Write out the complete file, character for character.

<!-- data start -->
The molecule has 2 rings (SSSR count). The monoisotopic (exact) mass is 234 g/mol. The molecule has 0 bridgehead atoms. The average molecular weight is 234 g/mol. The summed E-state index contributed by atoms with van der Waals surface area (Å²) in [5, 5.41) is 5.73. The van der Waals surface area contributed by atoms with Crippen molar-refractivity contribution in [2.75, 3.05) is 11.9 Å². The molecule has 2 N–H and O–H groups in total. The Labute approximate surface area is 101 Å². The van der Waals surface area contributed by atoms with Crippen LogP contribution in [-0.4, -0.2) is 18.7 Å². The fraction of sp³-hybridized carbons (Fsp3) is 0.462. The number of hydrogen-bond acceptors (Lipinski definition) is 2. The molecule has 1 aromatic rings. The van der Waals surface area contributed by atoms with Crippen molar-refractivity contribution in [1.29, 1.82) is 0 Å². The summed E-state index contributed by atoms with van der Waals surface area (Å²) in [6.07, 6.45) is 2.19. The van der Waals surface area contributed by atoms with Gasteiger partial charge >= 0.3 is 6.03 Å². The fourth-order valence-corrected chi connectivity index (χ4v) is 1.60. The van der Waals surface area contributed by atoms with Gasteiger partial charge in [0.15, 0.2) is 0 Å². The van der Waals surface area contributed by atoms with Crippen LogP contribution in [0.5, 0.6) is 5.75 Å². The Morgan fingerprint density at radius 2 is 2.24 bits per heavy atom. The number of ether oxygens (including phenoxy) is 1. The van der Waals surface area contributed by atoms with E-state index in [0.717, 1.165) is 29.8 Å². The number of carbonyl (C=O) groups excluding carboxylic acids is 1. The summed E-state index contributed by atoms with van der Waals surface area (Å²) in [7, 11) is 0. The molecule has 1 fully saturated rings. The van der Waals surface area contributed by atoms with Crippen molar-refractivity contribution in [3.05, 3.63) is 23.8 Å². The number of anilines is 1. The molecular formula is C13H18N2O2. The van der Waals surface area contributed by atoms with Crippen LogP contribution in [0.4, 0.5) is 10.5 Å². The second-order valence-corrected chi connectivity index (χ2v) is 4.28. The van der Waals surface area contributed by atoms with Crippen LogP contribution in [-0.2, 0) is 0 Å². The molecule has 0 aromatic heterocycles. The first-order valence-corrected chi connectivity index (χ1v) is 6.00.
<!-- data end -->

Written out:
The molecule has 2 rings (SSSR count). The monoisotopic (exact) mass is 234 g/mol. The molecule has 0 bridgehead atoms. The average molecular weight is 234 g/mol. The summed E-state index contributed by atoms with van der Waals surface area (Å²) in [5, 5.41) is 5.73. The van der Waals surface area contributed by atoms with Crippen molar-refractivity contribution in [2.75, 3.05) is 11.9 Å². The molecule has 2 N–H and O–H groups in total. The Labute approximate surface area is 101 Å². The van der Waals surface area contributed by atoms with Crippen LogP contribution in [-0.4, -0.2) is 18.7 Å². The fraction of sp³-hybridized carbons (Fsp3) is 0.462. The number of hydrogen-bond acceptors (Lipinski definition) is 2. The molecule has 1 aromatic rings. The van der Waals surface area contributed by atoms with Crippen molar-refractivity contribution in [1.29, 1.82) is 0 Å². The summed E-state index contributed by atoms with van der Waals surface area (Å²) in [6.07, 6.45) is 2.19. The van der Waals surface area contributed by atoms with Gasteiger partial charge >= 0.3 is 6.03 Å². The fourth-order valence-corrected chi connectivity index (χ4v) is 1.60. The van der Waals surface area contributed by atoms with Gasteiger partial charge in [0.15, 0.2) is 0 Å². The van der Waals surface area contributed by atoms with Crippen LogP contribution in [0.5, 0.6) is 5.75 Å². The Morgan fingerprint density at radius 2 is 2.24 bits per heavy atom. The number of ether oxygens (including phenoxy) is 1. The van der Waals surface area contributed by atoms with E-state index in [0.717, 1.165) is 29.8 Å². The number of carbonyl (C=O) groups excluding carboxylic acids is 1. The summed E-state index contributed by atoms with van der Waals surface area (Å²) in [7, 11) is 0. The molecule has 1 fully saturated rings. The van der Waals surface area contributed by atoms with Crippen molar-refractivity contribution in [3.05, 3.63) is 23.8 Å². The number of anilines is 1. The molecular formula is C13H18N2O2. The van der Waals surface area contributed by atoms with Crippen LogP contribution in [0.4, 0.5) is 10.5 Å². The second-order valence-corrected chi connectivity index (χ2v) is 4.28. The van der Waals surface area contributed by atoms with Crippen LogP contribution in [-0.2, 0) is 0 Å². The molecule has 0 aromatic heterocycles. The first-order valence-corrected chi connectivity index (χ1v) is 6.00.